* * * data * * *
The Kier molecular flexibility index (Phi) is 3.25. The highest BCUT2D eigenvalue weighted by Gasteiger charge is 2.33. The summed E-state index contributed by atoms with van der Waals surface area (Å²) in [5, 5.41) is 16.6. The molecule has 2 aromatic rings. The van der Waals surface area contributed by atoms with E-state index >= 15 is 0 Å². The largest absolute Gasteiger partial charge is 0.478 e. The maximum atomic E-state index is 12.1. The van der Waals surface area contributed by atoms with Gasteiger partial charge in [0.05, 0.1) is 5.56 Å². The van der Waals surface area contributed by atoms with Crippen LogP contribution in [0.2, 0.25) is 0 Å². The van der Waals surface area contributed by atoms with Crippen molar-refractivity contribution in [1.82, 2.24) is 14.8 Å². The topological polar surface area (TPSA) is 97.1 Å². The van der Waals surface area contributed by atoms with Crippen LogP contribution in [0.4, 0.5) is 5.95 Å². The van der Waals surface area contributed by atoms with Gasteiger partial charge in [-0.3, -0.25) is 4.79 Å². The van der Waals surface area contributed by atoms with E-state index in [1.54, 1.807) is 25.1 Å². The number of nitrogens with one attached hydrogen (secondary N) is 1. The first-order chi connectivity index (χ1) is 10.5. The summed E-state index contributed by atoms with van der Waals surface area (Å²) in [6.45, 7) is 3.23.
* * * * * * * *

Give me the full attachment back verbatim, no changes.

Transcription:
The Kier molecular flexibility index (Phi) is 3.25. The highest BCUT2D eigenvalue weighted by Gasteiger charge is 2.33. The summed E-state index contributed by atoms with van der Waals surface area (Å²) in [5, 5.41) is 16.6. The molecule has 2 aromatic rings. The van der Waals surface area contributed by atoms with E-state index >= 15 is 0 Å². The largest absolute Gasteiger partial charge is 0.478 e. The maximum atomic E-state index is 12.1. The van der Waals surface area contributed by atoms with Gasteiger partial charge in [0.05, 0.1) is 5.56 Å². The van der Waals surface area contributed by atoms with Crippen LogP contribution in [0.2, 0.25) is 0 Å². The van der Waals surface area contributed by atoms with Crippen molar-refractivity contribution in [1.82, 2.24) is 14.8 Å². The topological polar surface area (TPSA) is 97.1 Å². The van der Waals surface area contributed by atoms with Crippen LogP contribution in [0.4, 0.5) is 5.95 Å². The van der Waals surface area contributed by atoms with Gasteiger partial charge in [-0.3, -0.25) is 4.79 Å². The van der Waals surface area contributed by atoms with E-state index in [1.54, 1.807) is 25.1 Å². The number of nitrogens with one attached hydrogen (secondary N) is 1. The first-order chi connectivity index (χ1) is 10.5. The summed E-state index contributed by atoms with van der Waals surface area (Å²) in [6.45, 7) is 3.23.